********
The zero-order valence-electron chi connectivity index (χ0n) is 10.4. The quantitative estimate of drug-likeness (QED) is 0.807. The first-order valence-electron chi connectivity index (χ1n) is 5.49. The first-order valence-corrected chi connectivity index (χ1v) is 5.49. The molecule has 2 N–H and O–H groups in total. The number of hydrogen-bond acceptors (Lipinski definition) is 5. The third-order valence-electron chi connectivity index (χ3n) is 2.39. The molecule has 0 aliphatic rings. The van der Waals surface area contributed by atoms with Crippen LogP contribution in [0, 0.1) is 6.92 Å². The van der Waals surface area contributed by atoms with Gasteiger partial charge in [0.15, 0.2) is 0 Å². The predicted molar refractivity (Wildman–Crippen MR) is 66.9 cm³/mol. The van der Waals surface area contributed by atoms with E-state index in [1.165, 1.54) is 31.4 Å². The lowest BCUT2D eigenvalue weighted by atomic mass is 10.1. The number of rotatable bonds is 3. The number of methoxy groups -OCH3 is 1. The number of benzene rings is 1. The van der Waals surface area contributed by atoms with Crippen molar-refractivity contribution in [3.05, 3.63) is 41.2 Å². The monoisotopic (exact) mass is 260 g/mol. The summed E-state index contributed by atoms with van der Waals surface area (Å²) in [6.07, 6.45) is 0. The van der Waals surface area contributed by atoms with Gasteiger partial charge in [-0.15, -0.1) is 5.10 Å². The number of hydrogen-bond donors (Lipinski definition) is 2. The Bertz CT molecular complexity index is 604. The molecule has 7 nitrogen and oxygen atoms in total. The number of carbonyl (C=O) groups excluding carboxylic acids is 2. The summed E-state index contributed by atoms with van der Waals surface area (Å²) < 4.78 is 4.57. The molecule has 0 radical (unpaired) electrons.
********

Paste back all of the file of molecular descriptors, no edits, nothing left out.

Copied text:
The zero-order valence-electron chi connectivity index (χ0n) is 10.4. The quantitative estimate of drug-likeness (QED) is 0.807. The first-order valence-electron chi connectivity index (χ1n) is 5.49. The first-order valence-corrected chi connectivity index (χ1v) is 5.49. The molecule has 2 N–H and O–H groups in total. The number of hydrogen-bond acceptors (Lipinski definition) is 5. The third-order valence-electron chi connectivity index (χ3n) is 2.39. The molecule has 0 aliphatic rings. The van der Waals surface area contributed by atoms with Crippen LogP contribution in [0, 0.1) is 6.92 Å². The van der Waals surface area contributed by atoms with Gasteiger partial charge in [0.15, 0.2) is 0 Å². The predicted molar refractivity (Wildman–Crippen MR) is 66.9 cm³/mol. The van der Waals surface area contributed by atoms with E-state index in [1.165, 1.54) is 31.4 Å². The lowest BCUT2D eigenvalue weighted by atomic mass is 10.1. The number of rotatable bonds is 3. The number of methoxy groups -OCH3 is 1. The number of benzene rings is 1. The van der Waals surface area contributed by atoms with Crippen molar-refractivity contribution in [3.05, 3.63) is 41.2 Å². The monoisotopic (exact) mass is 260 g/mol. The summed E-state index contributed by atoms with van der Waals surface area (Å²) in [6.07, 6.45) is 0. The van der Waals surface area contributed by atoms with Gasteiger partial charge in [-0.15, -0.1) is 5.10 Å². The number of hydrogen-bond donors (Lipinski definition) is 2. The Bertz CT molecular complexity index is 604. The molecule has 7 nitrogen and oxygen atoms in total. The number of carbonyl (C=O) groups excluding carboxylic acids is 2. The summed E-state index contributed by atoms with van der Waals surface area (Å²) < 4.78 is 4.57. The molecule has 0 radical (unpaired) electrons.